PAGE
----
Serve this delicious recipe for Duck Liver Paté with Cranberry Jelly and Ciabatta Melba at your next party

500g duck liver (or 250g chicken liver and 250g duck liver)
1 cup finely diced red or white onion
2 tbs butter
1 tbs olive oil
3 tsp finely minced garlic
2 heaped tsp fresh thyme
1 heaped tsp finely sliced fresh sage leaves
5 tbs brandy
1 tsp salt
½ tsp freshly ground black pepper
4 tbs water
4 tbs cream
small jar (150g) of cranberry jelly
1 tbs lemon juice
1 tsp galatine
Loaf of ciabatta

How to
Cook the onions over a very low heat with one tablespoon butter and one tablespoon olive oil until soft.

Add the garlic and herbs and fry over low heat for a few seconds.

Add another spoonful of butter to the pan, turn the heat up high and fry the livers for a minute or two until they take on lovely caramelized colour on both sides.

Deglaze the pan with the brandy and the water. Add the salt and pepper, cover and cook for just a minute or two.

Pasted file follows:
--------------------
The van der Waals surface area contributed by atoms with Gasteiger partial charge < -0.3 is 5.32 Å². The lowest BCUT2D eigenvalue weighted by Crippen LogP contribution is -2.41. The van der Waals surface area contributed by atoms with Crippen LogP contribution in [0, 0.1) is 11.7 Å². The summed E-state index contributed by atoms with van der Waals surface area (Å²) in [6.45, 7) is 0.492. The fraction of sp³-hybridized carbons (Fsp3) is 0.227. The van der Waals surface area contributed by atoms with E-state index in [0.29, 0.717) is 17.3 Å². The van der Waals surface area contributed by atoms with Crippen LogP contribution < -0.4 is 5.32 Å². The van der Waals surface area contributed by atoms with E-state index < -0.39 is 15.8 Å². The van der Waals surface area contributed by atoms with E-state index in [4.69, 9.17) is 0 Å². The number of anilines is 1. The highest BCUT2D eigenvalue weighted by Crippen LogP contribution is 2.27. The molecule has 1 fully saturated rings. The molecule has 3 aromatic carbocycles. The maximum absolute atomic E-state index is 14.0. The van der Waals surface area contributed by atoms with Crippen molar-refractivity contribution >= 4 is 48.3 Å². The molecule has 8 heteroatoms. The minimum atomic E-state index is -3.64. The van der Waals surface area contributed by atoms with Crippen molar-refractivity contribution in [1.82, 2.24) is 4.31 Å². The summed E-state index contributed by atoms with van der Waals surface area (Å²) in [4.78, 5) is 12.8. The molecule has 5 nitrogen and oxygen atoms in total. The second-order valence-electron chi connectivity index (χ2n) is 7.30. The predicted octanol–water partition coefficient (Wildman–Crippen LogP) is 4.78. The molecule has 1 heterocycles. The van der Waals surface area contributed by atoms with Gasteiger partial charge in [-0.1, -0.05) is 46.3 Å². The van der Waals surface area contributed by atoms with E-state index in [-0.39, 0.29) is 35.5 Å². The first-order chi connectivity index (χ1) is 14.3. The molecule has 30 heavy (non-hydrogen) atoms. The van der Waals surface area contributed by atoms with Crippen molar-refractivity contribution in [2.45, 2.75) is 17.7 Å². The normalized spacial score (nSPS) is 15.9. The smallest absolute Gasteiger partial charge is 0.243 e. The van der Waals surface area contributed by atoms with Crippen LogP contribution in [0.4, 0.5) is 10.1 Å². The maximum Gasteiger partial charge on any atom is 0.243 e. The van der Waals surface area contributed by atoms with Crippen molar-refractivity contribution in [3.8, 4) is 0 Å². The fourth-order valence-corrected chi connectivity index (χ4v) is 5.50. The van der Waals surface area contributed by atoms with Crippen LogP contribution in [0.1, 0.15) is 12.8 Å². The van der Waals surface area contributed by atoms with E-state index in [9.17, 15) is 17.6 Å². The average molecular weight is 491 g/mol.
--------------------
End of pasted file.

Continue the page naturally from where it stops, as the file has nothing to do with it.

You want the livers ever so slightly pink on the inside still. Tumble the lot into a food processor, add the cream and blitz until smooth.

If you find it’s too dry, add a touch more cream.

Now you can go fancy and push this paté through a sieve to make it extra smooth and creamy.

Or you can use it just as is. Place the mixture in a large bowl or several smaller bowls, cover the surface with cling film and allow to cool down.

Melt the cranberry jelly with the lemon juice. Add the gelatine to a bowl with 3 tbs water and stir.

Place the gelatine over a pan of lightly simmering water until it has dissolved then stir it into the warm cranberry jelly and pour it over the cold paté. Refrigerate until cold and set.

This paté improves with standing, so make it a day or two before you intend to serve it.

To make the melba, slice the bread very thinly.

Bread that’s a few days old slices easily. If you are working with fresh bread, simply freeze it for a few hours.

You’ll find it much easier to slice thinly. Place the slices on a baking tray and bake at 100 degrees Celsius until they’re hard and dry.

Store in an airtight container.

Recipe by Lizet Hartley, courtesy of Melkkos & Merlot, a bilingual blog about food.

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